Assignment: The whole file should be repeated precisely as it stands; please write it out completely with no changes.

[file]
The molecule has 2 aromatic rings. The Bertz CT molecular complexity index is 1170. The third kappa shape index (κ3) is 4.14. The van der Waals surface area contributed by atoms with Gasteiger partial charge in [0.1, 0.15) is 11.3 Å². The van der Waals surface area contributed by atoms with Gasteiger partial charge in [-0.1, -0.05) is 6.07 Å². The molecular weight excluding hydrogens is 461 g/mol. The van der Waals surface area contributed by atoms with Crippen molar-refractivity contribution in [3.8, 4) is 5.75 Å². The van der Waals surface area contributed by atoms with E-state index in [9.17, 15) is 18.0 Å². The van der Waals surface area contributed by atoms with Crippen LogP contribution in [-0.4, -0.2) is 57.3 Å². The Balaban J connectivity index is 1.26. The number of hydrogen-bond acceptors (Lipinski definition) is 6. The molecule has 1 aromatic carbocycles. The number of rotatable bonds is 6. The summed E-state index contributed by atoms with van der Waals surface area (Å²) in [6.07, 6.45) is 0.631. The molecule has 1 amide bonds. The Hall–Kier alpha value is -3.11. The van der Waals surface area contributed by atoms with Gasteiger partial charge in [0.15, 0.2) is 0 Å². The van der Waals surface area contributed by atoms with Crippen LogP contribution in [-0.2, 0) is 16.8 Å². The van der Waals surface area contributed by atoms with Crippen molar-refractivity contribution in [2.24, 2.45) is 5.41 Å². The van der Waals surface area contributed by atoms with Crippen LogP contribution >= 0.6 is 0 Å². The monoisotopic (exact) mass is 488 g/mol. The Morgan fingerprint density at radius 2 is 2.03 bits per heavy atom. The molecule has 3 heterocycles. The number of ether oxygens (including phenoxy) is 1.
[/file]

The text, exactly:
The molecule has 2 aromatic rings. The Bertz CT molecular complexity index is 1170. The third kappa shape index (κ3) is 4.14. The van der Waals surface area contributed by atoms with Gasteiger partial charge in [0.1, 0.15) is 11.3 Å². The van der Waals surface area contributed by atoms with Gasteiger partial charge in [-0.1, -0.05) is 6.07 Å². The molecular weight excluding hydrogens is 461 g/mol. The van der Waals surface area contributed by atoms with Crippen molar-refractivity contribution in [3.8, 4) is 5.75 Å². The van der Waals surface area contributed by atoms with E-state index in [9.17, 15) is 18.0 Å². The van der Waals surface area contributed by atoms with Crippen LogP contribution in [-0.4, -0.2) is 57.3 Å². The Balaban J connectivity index is 1.26. The number of hydrogen-bond acceptors (Lipinski definition) is 6. The molecule has 1 aromatic carbocycles. The number of rotatable bonds is 6. The summed E-state index contributed by atoms with van der Waals surface area (Å²) in [6.07, 6.45) is 0.631. The molecule has 1 amide bonds. The Hall–Kier alpha value is -3.11. The van der Waals surface area contributed by atoms with Gasteiger partial charge in [0.15, 0.2) is 0 Å². The van der Waals surface area contributed by atoms with Crippen LogP contribution in [-0.2, 0) is 16.8 Å². The van der Waals surface area contributed by atoms with Crippen molar-refractivity contribution in [2.24, 2.45) is 5.41 Å². The van der Waals surface area contributed by atoms with Crippen LogP contribution >= 0.6 is 0 Å². The monoisotopic (exact) mass is 488 g/mol. The Morgan fingerprint density at radius 2 is 2.03 bits per heavy atom. The molecule has 3 heterocycles. The number of ether oxygens (including phenoxy) is 1.